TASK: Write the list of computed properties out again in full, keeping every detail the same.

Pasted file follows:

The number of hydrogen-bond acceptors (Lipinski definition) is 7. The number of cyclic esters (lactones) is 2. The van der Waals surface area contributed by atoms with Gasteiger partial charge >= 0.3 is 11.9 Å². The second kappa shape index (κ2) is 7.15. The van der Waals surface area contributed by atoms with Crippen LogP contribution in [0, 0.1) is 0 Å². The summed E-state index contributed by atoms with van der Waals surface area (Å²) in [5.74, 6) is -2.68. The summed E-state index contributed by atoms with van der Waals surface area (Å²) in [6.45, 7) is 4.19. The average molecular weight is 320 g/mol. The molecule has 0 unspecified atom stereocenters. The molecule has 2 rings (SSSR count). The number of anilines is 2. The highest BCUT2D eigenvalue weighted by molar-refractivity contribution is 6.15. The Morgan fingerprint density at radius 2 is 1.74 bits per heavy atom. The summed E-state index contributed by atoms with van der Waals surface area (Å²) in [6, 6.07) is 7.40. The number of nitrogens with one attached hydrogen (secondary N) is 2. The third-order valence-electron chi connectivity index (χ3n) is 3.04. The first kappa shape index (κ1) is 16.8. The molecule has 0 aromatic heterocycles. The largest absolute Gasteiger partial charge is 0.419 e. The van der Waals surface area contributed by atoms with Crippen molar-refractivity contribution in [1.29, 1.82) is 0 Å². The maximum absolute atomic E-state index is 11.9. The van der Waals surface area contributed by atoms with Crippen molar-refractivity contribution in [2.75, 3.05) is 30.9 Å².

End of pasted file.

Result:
The number of hydrogen-bond acceptors (Lipinski definition) is 7. The number of cyclic esters (lactones) is 2. The van der Waals surface area contributed by atoms with Gasteiger partial charge >= 0.3 is 11.9 Å². The second kappa shape index (κ2) is 7.15. The van der Waals surface area contributed by atoms with Crippen LogP contribution in [0, 0.1) is 0 Å². The summed E-state index contributed by atoms with van der Waals surface area (Å²) in [5.74, 6) is -2.68. The summed E-state index contributed by atoms with van der Waals surface area (Å²) in [6.45, 7) is 4.19. The average molecular weight is 320 g/mol. The molecule has 0 unspecified atom stereocenters. The molecule has 2 rings (SSSR count). The number of anilines is 2. The highest BCUT2D eigenvalue weighted by molar-refractivity contribution is 6.15. The Morgan fingerprint density at radius 2 is 1.74 bits per heavy atom. The summed E-state index contributed by atoms with van der Waals surface area (Å²) in [6, 6.07) is 7.40. The number of nitrogens with one attached hydrogen (secondary N) is 2. The third-order valence-electron chi connectivity index (χ3n) is 3.04. The first kappa shape index (κ1) is 16.8. The molecule has 0 aromatic heterocycles. The largest absolute Gasteiger partial charge is 0.419 e. The van der Waals surface area contributed by atoms with Crippen molar-refractivity contribution in [1.29, 1.82) is 0 Å². The maximum absolute atomic E-state index is 11.9. The van der Waals surface area contributed by atoms with Crippen molar-refractivity contribution in [2.75, 3.05) is 30.9 Å².